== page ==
“There’s more to the story than just glorifying the big house,” Mr. McGill said. “Why just tell the pretty parts of history? We’ve been doing that for far too long.”

Traces of Hard Lives

Today, Shelter Island, nestled between the two forks of Long Island, is known as a quietly affluent summer community. But in the 17th century, its 8,000 acres made up the vast estate of Nathaniel Sylvester, an Englishman who used the land as a provisioning farm for his family’s sugar plantations in Barbados, and who was the first to bring enslaved Africans to what is now Suffolk County.

When Sylvester died in 1680, his will named 23 pieces of human property, making Sylvester Manor one of the largest slaveholding sites on Long Island. It is also the most intact, thanks to nearly 360 years of continuous Sylvester family habitation, which ended several years ago when the main house, built in 1737, and 243 surrounding acres became a nonprofit educational farm.

“The house is a record of all the lives lived here,” Maura Doyle, the historic preservation coordinator, said recently during an informal tour of the manor’s elegantly ramshackle, antique-stuffed rooms, which look as if the owners had gone out for a walk and never returned. “In repairing it,” she said, “we want to be careful not to Disneyfy the historic record.”

On Friday, Mr. McGill and a small group will sleep — or try to sleep — in the house’s stifling attic, reachable up the steep, twisting “slave stairs,” as they are known in manor lore. Little is documented about slave living conditions, but Ms. Doyle, picking her way past dusty trunks and cabinets filled with ornate china chamber pots and other family relics, pointed out the subtle traces of the hard lives endured under the eaves.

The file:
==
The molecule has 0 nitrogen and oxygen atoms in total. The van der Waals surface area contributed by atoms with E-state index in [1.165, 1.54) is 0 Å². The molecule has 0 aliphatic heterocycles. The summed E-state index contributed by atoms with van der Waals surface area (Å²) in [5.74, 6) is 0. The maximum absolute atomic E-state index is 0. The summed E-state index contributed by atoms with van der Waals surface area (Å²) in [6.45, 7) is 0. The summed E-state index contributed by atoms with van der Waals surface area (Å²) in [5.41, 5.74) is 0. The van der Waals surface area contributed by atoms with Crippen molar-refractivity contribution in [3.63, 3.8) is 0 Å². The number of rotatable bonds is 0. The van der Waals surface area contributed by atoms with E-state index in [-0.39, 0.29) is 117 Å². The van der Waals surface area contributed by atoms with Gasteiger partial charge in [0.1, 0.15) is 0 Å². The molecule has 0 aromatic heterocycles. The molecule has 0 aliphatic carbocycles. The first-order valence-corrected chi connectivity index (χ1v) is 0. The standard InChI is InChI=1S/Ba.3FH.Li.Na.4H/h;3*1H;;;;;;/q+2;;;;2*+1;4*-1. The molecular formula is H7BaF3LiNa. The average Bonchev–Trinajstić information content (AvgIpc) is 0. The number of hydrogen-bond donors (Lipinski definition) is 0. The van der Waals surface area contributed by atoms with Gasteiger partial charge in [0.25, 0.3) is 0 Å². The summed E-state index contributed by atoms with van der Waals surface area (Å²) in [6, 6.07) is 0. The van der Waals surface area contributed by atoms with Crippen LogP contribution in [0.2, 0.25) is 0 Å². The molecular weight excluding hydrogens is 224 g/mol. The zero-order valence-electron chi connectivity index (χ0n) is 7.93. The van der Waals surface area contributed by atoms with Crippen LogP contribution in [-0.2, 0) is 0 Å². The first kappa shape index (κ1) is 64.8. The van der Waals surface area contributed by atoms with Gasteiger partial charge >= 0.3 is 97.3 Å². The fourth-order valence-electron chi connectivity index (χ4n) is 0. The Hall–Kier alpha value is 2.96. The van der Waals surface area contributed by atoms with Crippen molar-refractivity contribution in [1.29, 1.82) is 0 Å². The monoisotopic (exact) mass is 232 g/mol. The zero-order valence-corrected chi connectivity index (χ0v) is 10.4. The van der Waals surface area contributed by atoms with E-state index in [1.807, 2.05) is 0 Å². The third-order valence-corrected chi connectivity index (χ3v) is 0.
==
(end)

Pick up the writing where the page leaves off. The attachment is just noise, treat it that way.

Random bits of paneling and scrap wood suggest efforts to carve out private spaces. Graffiti on several walls shows the outlines of sailing ships, probably carved by a Montaukett Indian boy who went to the manor as an indentured servant in 1829.

A few years ago, a researcher found a carefully arranged cache of ritual objects — a brass button, the frame of a writing slate — hidden under the floorboards, a trace of enduring West African religious practices similar to those found at other sites. Today, it is kept in the house’s concrete-walled vault, alongside treasures like a 1639 christening gown and an oversize teacup used by Henry Wadsworth Longfellow, a frequent visitor to the house.

The last slave at Sylvester Manor was freed in 1820, seven years before slavery was abolished in New York. But the complex story of African-Americans at Sylvester Manor does not end there.

Propped up on the lower part of the slave staircase is a photograph of Julia Johnson, a free black woman whose stepfather had saved enough money to buy land from his onetime Sylvester master. According to “The Manor” (2013), Mac Griswold’s history of the property, Johnson, who served three generations of Sylvesters as a housekeeper, eventually sold the waterfront parcel back to a Sylvester descendant at a bargain price.

Johnson, who died in 1907, was the last person buried in the small cemetery a few hundred yards from the house, where, Ms. Doyle said, more than 200 unmarked graves lie scattered in a grove of white pines, behind a large rock inscribed “Burying Ground of the Colored People of the Manor From 1651.”

“When we get even a scrap of a story about an individual, it’s so valuable,” Ms. Doyle said of the African-American side of the property’s history. “The record can be so silent.”